Right now, I'm missing the blue heron and the blue footed booby and days that asked me to do nothing but pay attention to the wonders of creation. I'll start commenting on the world again tomorrow. For now, think about what your life would be if no one had ever hurt you.

Friday, July 07, 2006

Gone Fishing

I'll be on vacation until July 21st. Why not use this as an opportunity to visit the web site of the Religious Institute on Sexual Morality, Justice, and Healing and find out more about our ministry? Or scroll through the archives on the blog, and tell me which ones are your favorites.
Leave a comment about your favorite one of my blog entries, send me an email at with your snail mail address, and we'll send you a complimentary poster of the Religious Declaration. Have a blessed two weeks!

Thursday, July 06, 2006

New York Court of Appeals Says NO

Last July 10, 2005, I had the privilege of performing a commitment ceremony for two friends of mine on their 50th anniversary in their apartment in New York City. Surrounded by their dear friends, they spoke of their life together, their love for each other, and their hopes that one day I would be able to perform a legal wedding ceremony for them. They had had a civil union in Vermont, they were registered as domestic partners in NYC, I offered the same blessings as I would at any marriage, they had shared an entire lifetime, BUT, they still wanted to call themselves married in the eyes of the state.

And I had hoped that I'd get to perform just such a ceremony after the Court of Appeals decided the LAMBDA case. Instead, the Court earlier today ruled 4 -2 that current law in NY does not permit gay and lesbian couples to marry.

My heart broke when I read that news. Not just for my friends Peter and Kenneth, not just for the couples I married in New Paltz in 2004 under threat of arrest, but for all the couples and all the families who were once again told that they really didn't deserve the same rights as straight couples and families. I believe that civil marriage is a civil right, but more -- I believe that when love is present, the sacred is in our midst. Surely God hears the cries of those families once again denied today.

Andrew Sullivan and Me!

At 6:30 am this morning, I discovered that 300 people had read my blog today. I thought there was something wrong with the counter. When I investigated, I discovered that author and columnist Andrew Sullivan had included a link to my blog on Rush and Viagra in his post this morning. As of a few minutes ago, I had had 5600 visitors to my blog today.

Up until today, my daily high was I'm pretty excited about this connection. And I hope some of these people will be curious enough about the connection between sexuality and religion to return to find out more. After all, how many sexologist ministers can there be in the blogosphere?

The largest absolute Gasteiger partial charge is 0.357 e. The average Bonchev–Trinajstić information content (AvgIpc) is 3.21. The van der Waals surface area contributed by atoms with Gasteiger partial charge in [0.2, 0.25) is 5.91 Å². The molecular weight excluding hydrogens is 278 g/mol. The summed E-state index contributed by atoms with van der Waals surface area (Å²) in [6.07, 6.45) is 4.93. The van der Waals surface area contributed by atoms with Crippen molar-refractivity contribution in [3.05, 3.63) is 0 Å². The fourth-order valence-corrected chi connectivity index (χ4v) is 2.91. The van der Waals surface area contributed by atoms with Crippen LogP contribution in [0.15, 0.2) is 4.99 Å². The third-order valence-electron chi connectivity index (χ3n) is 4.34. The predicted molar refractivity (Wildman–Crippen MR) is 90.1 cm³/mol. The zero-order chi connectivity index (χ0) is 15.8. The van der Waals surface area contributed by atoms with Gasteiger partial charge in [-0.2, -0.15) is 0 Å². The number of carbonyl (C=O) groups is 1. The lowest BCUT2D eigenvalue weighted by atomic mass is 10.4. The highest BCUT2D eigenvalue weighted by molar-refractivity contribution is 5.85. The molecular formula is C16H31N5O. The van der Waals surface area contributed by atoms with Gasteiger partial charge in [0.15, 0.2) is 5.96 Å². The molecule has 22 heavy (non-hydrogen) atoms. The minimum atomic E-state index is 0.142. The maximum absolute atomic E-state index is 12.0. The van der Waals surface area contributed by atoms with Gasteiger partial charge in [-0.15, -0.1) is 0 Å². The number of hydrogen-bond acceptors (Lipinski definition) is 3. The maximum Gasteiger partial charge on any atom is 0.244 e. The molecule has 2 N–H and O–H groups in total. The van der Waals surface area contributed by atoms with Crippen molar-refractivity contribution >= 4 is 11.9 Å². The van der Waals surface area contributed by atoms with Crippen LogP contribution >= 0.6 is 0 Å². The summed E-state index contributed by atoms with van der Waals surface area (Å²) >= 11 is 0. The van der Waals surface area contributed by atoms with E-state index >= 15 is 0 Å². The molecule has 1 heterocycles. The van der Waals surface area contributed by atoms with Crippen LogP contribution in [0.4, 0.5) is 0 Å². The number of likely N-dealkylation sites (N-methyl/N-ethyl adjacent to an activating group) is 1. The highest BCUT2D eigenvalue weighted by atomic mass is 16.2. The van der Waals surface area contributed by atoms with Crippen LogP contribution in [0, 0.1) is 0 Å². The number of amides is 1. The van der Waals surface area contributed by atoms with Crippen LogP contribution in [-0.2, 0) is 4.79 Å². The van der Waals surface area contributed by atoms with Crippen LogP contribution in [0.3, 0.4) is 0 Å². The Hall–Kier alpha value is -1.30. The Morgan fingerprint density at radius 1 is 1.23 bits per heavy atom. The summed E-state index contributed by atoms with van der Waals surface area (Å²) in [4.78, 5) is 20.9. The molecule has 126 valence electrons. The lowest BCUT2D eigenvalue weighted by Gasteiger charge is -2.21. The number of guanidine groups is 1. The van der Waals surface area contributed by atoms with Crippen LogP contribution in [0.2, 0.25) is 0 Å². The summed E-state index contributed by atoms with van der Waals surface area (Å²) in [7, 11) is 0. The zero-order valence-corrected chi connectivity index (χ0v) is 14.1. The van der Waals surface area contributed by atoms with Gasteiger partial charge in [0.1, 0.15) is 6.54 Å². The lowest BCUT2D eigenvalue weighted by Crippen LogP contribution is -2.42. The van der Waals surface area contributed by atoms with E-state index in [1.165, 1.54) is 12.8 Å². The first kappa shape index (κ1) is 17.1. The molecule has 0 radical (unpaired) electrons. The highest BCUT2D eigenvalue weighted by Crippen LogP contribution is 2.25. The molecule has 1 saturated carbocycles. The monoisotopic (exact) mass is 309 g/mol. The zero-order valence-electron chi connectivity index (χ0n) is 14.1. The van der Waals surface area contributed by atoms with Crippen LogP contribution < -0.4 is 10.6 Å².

Wednesday, July 05, 2006

Now, What Will Be The Media's Excuse?

Faith in Public Life is a new organization "founded by America's diverse faith leaders to strengthen faith movements sharing a call to pursue justice and the common good."

Their new web site has been in development for the last year, and it is a wonderful resource for people of faith working on social justice issues. Want to know who is in your area working on AIDS or homelessness or poverty or the war in Iraq? Click on "Mapping Faith." Need to find out who is blogging about faith issues from a progressive perspective or who might be a good speaker? This site can help you.

I am very pleased to be included in their new "Voicing Faith Media Bureau." The list includes such people as Sister Joan Chittister, Rev. Dr. Bob Edgar, Imam Feisel Abdul Rauf, Rev. Alexia Salvatierra, Rev. Dr. Susan Thistelthwaite, and other national religious leaders who are working for social justice. Reporters and producers will no longer be able to say that they just didn't know who to call when they want a mainstream or progressive religious point of view for a story. I'm honored to be listed and hopeful that this will help the media find progressive religious voices on sexual justice issues.

Check out their web site and let me know what you think.

Monday, July 03, 2006

Happy July 4th!

Happy Fourth of July!

I'm back from St. Louis and the annual meeting of the American Association of Sex Educators, Counselors, and Therapists.

I conducted a short multifaith worship service on Saturday morning at 8:00 am. I was concerned that only a few people would get up for the service. But, there were close to 50 people there -- sex educators, sex counselors, sex therapists. People in their twenties to people in their late seventies. Straight people, gay people, bisexual people, people of transgendered experience. People of faith and people of little faith. Maybe even people of no faith who were curious.

It turned out there was a workshop starting immediately at 8:30 am in the same room. We had a little bit of trouble with the ipod music system that my 13 year old son had figured out for me before I left Connecticut. I had to cut my sermon back as I was delivering it.

None of that mattered. The service came together. We sang together, clapped together, spoke the names of people in our hearts, prayed together, and the sermon "worked." The spirit was present.

No more so than the concluding hymn. We spontaneously joined hands and together sang the chorus of Jason Shelton's moving hymn, "Standing on the Side of Love." Tears ran down many faces as we joined our hearts and voices together:

"Hands joined together, our hearts beat as one,
Emboldened by faith, we dare to proclaim,
We are standing on the side of love."

So may it be on this holiday of liberty and freedom.